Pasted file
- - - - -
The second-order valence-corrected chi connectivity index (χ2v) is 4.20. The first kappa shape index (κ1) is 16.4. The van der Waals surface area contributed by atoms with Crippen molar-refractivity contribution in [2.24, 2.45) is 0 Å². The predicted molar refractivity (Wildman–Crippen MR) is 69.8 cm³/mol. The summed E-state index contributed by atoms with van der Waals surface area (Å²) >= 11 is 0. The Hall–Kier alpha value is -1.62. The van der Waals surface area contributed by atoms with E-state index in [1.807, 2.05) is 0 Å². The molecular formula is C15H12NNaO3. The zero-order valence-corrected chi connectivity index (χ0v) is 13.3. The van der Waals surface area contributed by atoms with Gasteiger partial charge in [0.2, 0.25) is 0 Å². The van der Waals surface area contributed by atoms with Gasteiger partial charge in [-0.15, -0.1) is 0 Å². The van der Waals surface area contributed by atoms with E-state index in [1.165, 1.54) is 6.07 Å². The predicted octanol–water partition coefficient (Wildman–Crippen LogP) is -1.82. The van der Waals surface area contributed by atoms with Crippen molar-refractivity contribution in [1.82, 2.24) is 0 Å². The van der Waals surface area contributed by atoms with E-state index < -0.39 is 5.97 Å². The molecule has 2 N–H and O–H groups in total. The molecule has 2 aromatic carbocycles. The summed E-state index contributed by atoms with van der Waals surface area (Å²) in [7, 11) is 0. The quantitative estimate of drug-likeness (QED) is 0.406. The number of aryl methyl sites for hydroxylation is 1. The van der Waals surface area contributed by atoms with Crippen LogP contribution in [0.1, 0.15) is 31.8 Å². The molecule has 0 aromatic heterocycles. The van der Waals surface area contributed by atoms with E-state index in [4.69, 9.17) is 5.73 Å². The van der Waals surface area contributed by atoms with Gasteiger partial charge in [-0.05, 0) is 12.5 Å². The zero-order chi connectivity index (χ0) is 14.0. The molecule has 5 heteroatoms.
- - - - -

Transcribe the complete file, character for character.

The second-order valence-corrected chi connectivity index (χ2v) is 4.20. The first kappa shape index (κ1) is 16.4. The van der Waals surface area contributed by atoms with Crippen molar-refractivity contribution in [2.24, 2.45) is 0 Å². The predicted molar refractivity (Wildman–Crippen MR) is 69.8 cm³/mol. The summed E-state index contributed by atoms with van der Waals surface area (Å²) >= 11 is 0. The Hall–Kier alpha value is -1.62. The van der Waals surface area contributed by atoms with E-state index in [1.807, 2.05) is 0 Å². The molecular formula is C15H12NNaO3. The zero-order valence-corrected chi connectivity index (χ0v) is 13.3. The van der Waals surface area contributed by atoms with Gasteiger partial charge in [0.2, 0.25) is 0 Å². The van der Waals surface area contributed by atoms with Gasteiger partial charge in [-0.15, -0.1) is 0 Å². The van der Waals surface area contributed by atoms with E-state index in [1.165, 1.54) is 6.07 Å². The predicted octanol–water partition coefficient (Wildman–Crippen LogP) is -1.82. The van der Waals surface area contributed by atoms with Crippen molar-refractivity contribution in [1.82, 2.24) is 0 Å². The van der Waals surface area contributed by atoms with E-state index < -0.39 is 5.97 Å². The molecule has 2 N–H and O–H groups in total. The molecule has 2 aromatic carbocycles. The summed E-state index contributed by atoms with van der Waals surface area (Å²) in [7, 11) is 0. The quantitative estimate of drug-likeness (QED) is 0.406. The number of aryl methyl sites for hydroxylation is 1. The van der Waals surface area contributed by atoms with Crippen LogP contribution in [0.1, 0.15) is 31.8 Å². The molecule has 0 aromatic heterocycles. The van der Waals surface area contributed by atoms with E-state index in [4.69, 9.17) is 5.73 Å². The van der Waals surface area contributed by atoms with Gasteiger partial charge in [-0.05, 0) is 12.5 Å². The zero-order chi connectivity index (χ0) is 14.0. The molecule has 5 heteroatoms.